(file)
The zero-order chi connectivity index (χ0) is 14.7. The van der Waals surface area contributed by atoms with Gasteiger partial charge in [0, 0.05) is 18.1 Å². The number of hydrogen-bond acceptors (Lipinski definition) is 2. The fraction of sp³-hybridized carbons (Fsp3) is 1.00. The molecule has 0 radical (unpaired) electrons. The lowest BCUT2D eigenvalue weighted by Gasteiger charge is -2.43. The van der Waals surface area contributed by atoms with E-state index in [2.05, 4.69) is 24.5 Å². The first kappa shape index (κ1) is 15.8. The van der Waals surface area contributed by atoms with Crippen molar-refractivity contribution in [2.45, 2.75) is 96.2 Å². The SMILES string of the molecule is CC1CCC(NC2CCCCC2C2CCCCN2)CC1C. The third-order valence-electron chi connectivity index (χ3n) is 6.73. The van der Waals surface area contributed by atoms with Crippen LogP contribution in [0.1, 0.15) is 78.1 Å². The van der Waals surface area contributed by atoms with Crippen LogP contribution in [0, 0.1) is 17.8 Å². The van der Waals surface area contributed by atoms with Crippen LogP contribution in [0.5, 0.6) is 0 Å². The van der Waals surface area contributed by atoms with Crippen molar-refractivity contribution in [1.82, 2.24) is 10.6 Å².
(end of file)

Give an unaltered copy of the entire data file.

The zero-order chi connectivity index (χ0) is 14.7. The van der Waals surface area contributed by atoms with Gasteiger partial charge in [0, 0.05) is 18.1 Å². The number of hydrogen-bond acceptors (Lipinski definition) is 2. The fraction of sp³-hybridized carbons (Fsp3) is 1.00. The molecule has 0 radical (unpaired) electrons. The lowest BCUT2D eigenvalue weighted by Gasteiger charge is -2.43. The van der Waals surface area contributed by atoms with E-state index in [2.05, 4.69) is 24.5 Å². The first kappa shape index (κ1) is 15.8. The van der Waals surface area contributed by atoms with Crippen molar-refractivity contribution in [2.45, 2.75) is 96.2 Å². The SMILES string of the molecule is CC1CCC(NC2CCCCC2C2CCCCN2)CC1C. The third-order valence-electron chi connectivity index (χ3n) is 6.73. The van der Waals surface area contributed by atoms with Crippen LogP contribution in [0.1, 0.15) is 78.1 Å². The van der Waals surface area contributed by atoms with Crippen LogP contribution in [0, 0.1) is 17.8 Å². The van der Waals surface area contributed by atoms with Crippen LogP contribution in [0.5, 0.6) is 0 Å². The van der Waals surface area contributed by atoms with Crippen molar-refractivity contribution in [1.82, 2.24) is 10.6 Å².